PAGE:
House of Melanin, a Black-owned Oak Park business ‘barely holding out’ 3 years into the pandemic.
In 2020, officials decided that what Myeisha and Samuel Campbell had to offer was not substantial.
Three years later, the couple fear many people agree.
In 2018, the Maywood couple opened House of Melanin, a store specializing in hair care products for black hair textures, on Chicago Avenue in Oak Park. Before COVID, they enjoyed becoming part of the fabric of the western suburb.
“It felt good to be a part of the community and to contribute to the surrounding communities,” said Myeisha Campbell, 37.
Three years after the growth of online ordering since 2020, their outlook has changed.
“Now we’re barely holding on,” she said.
The couple make one last bet by hiring a marketing manager, but prepare in case it doesn’t work out.
“Hopefully we can get that traffic back to where it’s needed,” said Myeisha Campbell. “If that doesn’t work, we have to close the doors. It is too expensive.”
The Sun-Times first spoke to the couple in 2020 before the stay-at-home orders were lifted.
They planned to add delivery and curbside pickup for online orders, but worried the remote approach could hurt sales.
“People have to touch and smell some products, and that’s not really an experience you can have online,” Myeisha Campbell said at the time.
The couple had the store at 262 Chicago Ave. established in personal exchange.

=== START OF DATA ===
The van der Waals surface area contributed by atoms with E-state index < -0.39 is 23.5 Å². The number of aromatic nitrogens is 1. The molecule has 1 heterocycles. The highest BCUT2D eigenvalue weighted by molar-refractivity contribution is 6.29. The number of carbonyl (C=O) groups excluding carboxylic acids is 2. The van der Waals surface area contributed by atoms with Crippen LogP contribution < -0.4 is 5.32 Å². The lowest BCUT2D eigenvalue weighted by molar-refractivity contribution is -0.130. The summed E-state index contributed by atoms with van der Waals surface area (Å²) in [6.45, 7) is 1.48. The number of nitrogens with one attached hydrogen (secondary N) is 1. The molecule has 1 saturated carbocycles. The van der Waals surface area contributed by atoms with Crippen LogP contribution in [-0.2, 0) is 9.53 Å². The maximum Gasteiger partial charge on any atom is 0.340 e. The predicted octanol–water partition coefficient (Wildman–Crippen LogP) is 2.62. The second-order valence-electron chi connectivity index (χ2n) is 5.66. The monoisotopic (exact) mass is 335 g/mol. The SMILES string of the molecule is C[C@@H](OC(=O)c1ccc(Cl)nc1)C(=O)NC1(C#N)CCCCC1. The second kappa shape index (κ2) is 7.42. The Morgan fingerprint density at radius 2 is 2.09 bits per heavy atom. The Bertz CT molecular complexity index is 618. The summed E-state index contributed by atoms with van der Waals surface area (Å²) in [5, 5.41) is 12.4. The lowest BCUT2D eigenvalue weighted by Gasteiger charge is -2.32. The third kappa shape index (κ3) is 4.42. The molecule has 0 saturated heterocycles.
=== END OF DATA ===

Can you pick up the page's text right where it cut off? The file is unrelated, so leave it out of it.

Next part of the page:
“It sounds like a thing of the past, but we’ve been to music festivals, street fairs, the Silver Room Party every year,” she said. “We could print our flyers dirt cheap, look people in the eye and talk to them.”
Since then, they’ve had less success reaching out to passers-by on the street, who have become more wary of interacting with strangers.
Instead, customers have turned to cheaper companies and convenient services that can deliver quickly, said Samuel Campbell, 38.
“They can charge so much less than we can,” he said. “They are able to generate gigantic sales without it harming them.”
Samuel Campbell, one of the owners of the House of Melanin in Oak Park, adapts a display of hair care products.
Tyler Pasciak LaRiviere/Sun-Times
The couple added online ordering but said it was almost impossible to compete with Amazon, Target and other online sellers.
Marketing on social media has also become difficult.
“You have to pay to be seen,” Myeisha Campbell said.
Instead of focusing on hair care, she spends time researching how to reach more people.
The couple originally got into the business to fill a need they felt was missing: informed care for African American hair texture.
“If you don’t have that hair texture and you’re not a licensed esthetician, then you don’t really understand our hair type or hair texture to promote the products that we need for our hair,” Myeisha Campbell said.
The pair have lasted this long because they have received a number of grants, including from the Village of Oak Park and the organization My Block, My Hood, My City.
They are using the last resort to hire this marketing manager, but they fear that people’s habits have changed for good.
“Before the pandemic, quality of service was a very high priority,” said Myeisha Campbell. “Convenience has top priority.”
Samuel and Myeisha Campbell opened the House of Melanin in Oak Park in 2018. The business was initially a success but has struggled since the pandemic.
Tyler Pasciak LaRiviere/Sun-Times
Michael Loria is a staff reporter at the Chicago Sun-Times on Report for America, a nonprofit journalism program aimed at increasing the newspaper’s coverage of South Side and West Side communities.